Though I do wish they'd done some more subtle build up in CSI about the whole Grissom/Sarah thing. It seemed very abrupt (as though someone had complained about the Grissom/Nick or Grissom/Greg ship and felt the need to sink it. The "we've been in love for years and years"-thing too seemed a bit forced, especially considering the whole "don't be homos" thing happening between the network and the stars. The show had already been a bit tainted for me. So to have them throw the Grissom/Sarah relationship at me? No thank you, very much). I never bought into the Grissom and Sarah being married thing, and then the long-distance husband deal bombed.

That's what kinda killed the show's fandom appeal for me: the canonization of the Grissom/Sarah relationship. Because it came out of left field. Grissom always seemed completely not-into Sarah, and that was cool. Because she had Hank and her computer and girlpower. She was getting over her crush for the older professor that didn't screw her in college. That was her thing! Meanwhile, Grissom flirted with Lady Heather and the idea of exploring his sexuality, but he remained a bit of a mystery. (For all anyone knew, he was bending Greg Sanders over any flat service, or was the bought and paid for sub of Captain Brass. Or maybe Catherine liked to chain him to a bed after a night of eating pasta and drinking wine. The possibilities were endless.) So to ruin that... I lost a bit of love for the characters.

There was something pathetic about the Sarah pining over Grissom stuff. She got him, then it turned out exactly as he'd warned her it would when he was rejecting her for 10 (15? 20?) years. Then he divorced her after some one-sided phone calls. And that's what we had for a bunch of episodes. Half-assed crime solving overshadowed by the Sarah-show as she forced everyone to deal with her divorce while they were supposed to be working. I wanted their relationship to go back offscreen. It was exhausting.

* * *

In the successful!Stewie storyline, he sometimes becomes a cold and forbidding corporate guy. He's Lex Luthor-levels of rich and powerful, though he doesn't go out of his way to destroy people or the world. He's a guy with a high-paying job that should have everything he ever wants in his life.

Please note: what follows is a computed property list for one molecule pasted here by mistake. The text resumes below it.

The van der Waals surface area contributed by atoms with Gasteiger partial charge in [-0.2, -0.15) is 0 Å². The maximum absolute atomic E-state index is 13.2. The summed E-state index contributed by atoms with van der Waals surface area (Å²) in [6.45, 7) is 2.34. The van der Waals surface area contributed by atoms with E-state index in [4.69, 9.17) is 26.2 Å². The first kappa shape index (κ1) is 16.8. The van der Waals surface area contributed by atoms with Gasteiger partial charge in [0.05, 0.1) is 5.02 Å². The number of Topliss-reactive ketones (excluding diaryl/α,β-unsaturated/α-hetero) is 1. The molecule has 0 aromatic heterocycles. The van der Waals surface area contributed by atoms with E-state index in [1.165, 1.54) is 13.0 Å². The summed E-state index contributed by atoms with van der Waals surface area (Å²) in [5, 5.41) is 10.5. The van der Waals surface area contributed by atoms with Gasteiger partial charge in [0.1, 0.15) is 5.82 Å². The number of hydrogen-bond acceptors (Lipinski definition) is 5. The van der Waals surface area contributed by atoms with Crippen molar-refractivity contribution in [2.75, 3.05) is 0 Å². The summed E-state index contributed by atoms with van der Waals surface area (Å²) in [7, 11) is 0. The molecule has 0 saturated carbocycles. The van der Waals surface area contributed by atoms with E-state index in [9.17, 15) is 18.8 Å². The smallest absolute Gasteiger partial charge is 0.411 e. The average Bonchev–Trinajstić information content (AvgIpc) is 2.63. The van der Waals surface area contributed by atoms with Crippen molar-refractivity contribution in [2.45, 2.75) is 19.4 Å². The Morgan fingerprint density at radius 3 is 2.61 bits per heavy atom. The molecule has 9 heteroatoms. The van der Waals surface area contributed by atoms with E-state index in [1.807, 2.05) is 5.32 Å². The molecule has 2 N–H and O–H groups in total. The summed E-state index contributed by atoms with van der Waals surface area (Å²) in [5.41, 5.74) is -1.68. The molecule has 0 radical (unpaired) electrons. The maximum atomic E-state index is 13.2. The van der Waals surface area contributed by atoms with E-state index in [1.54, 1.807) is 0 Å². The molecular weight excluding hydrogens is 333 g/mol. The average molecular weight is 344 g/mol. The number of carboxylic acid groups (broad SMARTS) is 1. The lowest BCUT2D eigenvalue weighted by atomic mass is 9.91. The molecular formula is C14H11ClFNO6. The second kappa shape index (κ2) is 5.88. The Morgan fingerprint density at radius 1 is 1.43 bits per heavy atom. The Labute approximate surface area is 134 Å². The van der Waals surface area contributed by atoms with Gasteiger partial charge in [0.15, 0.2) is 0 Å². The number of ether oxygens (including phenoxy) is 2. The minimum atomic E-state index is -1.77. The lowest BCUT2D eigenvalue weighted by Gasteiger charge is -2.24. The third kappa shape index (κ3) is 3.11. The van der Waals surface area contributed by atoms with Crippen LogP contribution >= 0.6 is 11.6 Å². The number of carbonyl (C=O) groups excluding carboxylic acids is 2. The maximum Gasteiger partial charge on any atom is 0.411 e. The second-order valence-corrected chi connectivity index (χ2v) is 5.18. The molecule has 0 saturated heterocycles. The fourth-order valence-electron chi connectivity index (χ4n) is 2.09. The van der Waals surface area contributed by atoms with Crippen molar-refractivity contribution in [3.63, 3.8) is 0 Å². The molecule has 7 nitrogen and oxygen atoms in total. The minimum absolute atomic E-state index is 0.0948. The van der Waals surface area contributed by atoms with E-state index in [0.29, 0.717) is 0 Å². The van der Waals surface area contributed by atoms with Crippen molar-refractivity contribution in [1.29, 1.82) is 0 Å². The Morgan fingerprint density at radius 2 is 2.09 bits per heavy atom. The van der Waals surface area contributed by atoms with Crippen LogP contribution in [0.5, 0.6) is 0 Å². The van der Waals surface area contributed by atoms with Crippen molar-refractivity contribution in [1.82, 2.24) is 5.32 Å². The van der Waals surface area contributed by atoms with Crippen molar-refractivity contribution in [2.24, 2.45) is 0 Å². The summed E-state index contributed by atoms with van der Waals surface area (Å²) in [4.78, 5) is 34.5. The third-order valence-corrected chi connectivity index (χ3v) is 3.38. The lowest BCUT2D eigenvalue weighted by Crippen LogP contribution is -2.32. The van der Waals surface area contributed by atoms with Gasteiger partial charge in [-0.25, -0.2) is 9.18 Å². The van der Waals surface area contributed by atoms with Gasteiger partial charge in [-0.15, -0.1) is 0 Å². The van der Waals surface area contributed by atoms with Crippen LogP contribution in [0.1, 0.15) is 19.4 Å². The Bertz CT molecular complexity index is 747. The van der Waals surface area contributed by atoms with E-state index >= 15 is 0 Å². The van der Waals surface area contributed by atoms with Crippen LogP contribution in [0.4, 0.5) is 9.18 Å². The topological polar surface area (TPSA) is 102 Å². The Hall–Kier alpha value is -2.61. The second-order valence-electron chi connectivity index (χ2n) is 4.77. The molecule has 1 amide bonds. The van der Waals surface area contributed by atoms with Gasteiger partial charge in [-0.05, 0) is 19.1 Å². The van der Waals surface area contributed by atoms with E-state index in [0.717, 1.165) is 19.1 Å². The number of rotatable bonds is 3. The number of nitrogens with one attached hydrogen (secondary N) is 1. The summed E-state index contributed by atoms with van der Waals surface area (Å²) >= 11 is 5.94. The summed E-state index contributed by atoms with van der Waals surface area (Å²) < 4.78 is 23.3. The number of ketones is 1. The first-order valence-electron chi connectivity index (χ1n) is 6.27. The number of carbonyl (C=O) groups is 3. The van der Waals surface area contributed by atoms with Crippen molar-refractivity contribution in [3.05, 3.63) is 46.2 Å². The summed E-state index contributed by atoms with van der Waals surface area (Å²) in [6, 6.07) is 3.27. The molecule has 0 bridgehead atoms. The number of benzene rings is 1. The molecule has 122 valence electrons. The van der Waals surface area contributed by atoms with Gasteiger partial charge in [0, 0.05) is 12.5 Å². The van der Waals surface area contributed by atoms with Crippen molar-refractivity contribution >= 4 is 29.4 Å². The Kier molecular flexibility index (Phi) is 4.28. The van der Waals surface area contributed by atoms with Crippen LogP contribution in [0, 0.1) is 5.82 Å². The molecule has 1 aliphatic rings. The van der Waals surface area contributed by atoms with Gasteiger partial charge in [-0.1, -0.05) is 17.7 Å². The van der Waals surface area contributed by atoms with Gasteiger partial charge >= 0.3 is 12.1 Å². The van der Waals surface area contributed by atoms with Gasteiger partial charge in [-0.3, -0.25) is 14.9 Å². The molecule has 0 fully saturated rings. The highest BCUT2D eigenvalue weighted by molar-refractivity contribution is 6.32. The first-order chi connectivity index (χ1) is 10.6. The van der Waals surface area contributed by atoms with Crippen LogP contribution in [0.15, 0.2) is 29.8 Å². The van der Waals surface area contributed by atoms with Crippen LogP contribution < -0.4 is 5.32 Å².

But he's not happy. Because Brian isn't there. Brian has been dead for years. And Stewie--Stewart to everyone else, but always Stewie in his own head--hasn't gotten over it.

Because Brian was his best friend. His confidant. His soul mate and childhood companion.

Which made burying him when he was twelve years old one of the worst things to ever happen to him. Because no matter how he'd lengthened Brian's life or did all kinds of techno-wizardry, at the end of the day a hard-drinking, hard-smoking, hard-living dog just didn't live as long as a human did.

Stewie had traveled through time and changed the universe before he was out of diapers. He'd done and seen pretty much everything.

He should have been able to keep Brian alive.

But science had failed him. And Brian had smiled at him, told him it was all right.

It was hard to forgive himself after that. He'd turned away from science and focused on business and politics. Money became his driving force for years and years and years.

Until Brian had come back to him. A Brian lost through time but with that same sardonic wit and ability to make Stewie feel alive.

His dog came back to him.


And this is why they invented weed.